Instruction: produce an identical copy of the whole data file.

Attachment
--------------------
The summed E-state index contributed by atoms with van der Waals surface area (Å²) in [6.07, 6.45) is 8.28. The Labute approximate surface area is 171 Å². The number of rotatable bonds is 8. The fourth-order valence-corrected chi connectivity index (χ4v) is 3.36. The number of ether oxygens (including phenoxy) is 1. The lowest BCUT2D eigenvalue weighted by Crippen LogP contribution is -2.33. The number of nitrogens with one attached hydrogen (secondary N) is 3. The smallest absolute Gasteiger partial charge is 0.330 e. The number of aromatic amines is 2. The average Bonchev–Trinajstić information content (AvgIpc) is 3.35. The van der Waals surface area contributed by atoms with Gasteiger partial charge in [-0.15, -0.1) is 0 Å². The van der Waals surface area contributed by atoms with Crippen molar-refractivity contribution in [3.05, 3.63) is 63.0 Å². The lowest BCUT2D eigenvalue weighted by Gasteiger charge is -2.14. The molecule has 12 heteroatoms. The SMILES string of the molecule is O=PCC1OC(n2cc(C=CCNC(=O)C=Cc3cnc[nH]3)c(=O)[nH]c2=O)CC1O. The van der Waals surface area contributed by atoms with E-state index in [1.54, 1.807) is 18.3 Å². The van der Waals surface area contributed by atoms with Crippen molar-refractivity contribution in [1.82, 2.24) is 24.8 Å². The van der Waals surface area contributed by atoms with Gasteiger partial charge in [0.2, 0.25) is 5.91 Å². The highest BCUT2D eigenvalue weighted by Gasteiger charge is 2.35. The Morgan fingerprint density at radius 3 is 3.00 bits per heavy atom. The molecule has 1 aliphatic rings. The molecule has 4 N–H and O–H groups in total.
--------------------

The summed E-state index contributed by atoms with van der Waals surface area (Å²) in [6.07, 6.45) is 8.28. The Labute approximate surface area is 171 Å². The number of rotatable bonds is 8. The fourth-order valence-corrected chi connectivity index (χ4v) is 3.36. The number of ether oxygens (including phenoxy) is 1. The lowest BCUT2D eigenvalue weighted by Crippen LogP contribution is -2.33. The number of nitrogens with one attached hydrogen (secondary N) is 3. The smallest absolute Gasteiger partial charge is 0.330 e. The number of aromatic amines is 2. The average Bonchev–Trinajstić information content (AvgIpc) is 3.35. The van der Waals surface area contributed by atoms with Gasteiger partial charge in [-0.15, -0.1) is 0 Å². The van der Waals surface area contributed by atoms with Crippen molar-refractivity contribution in [3.05, 3.63) is 63.0 Å². The lowest BCUT2D eigenvalue weighted by Gasteiger charge is -2.14. The molecule has 12 heteroatoms. The SMILES string of the molecule is O=PCC1OC(n2cc(C=CCNC(=O)C=Cc3cnc[nH]3)c(=O)[nH]c2=O)CC1O. The van der Waals surface area contributed by atoms with E-state index in [1.54, 1.807) is 18.3 Å². The van der Waals surface area contributed by atoms with Crippen molar-refractivity contribution in [1.82, 2.24) is 24.8 Å². The van der Waals surface area contributed by atoms with Gasteiger partial charge in [0.2, 0.25) is 5.91 Å². The highest BCUT2D eigenvalue weighted by Gasteiger charge is 2.35. The Morgan fingerprint density at radius 3 is 3.00 bits per heavy atom. The molecule has 1 aliphatic rings. The molecule has 4 N–H and O–H groups in total.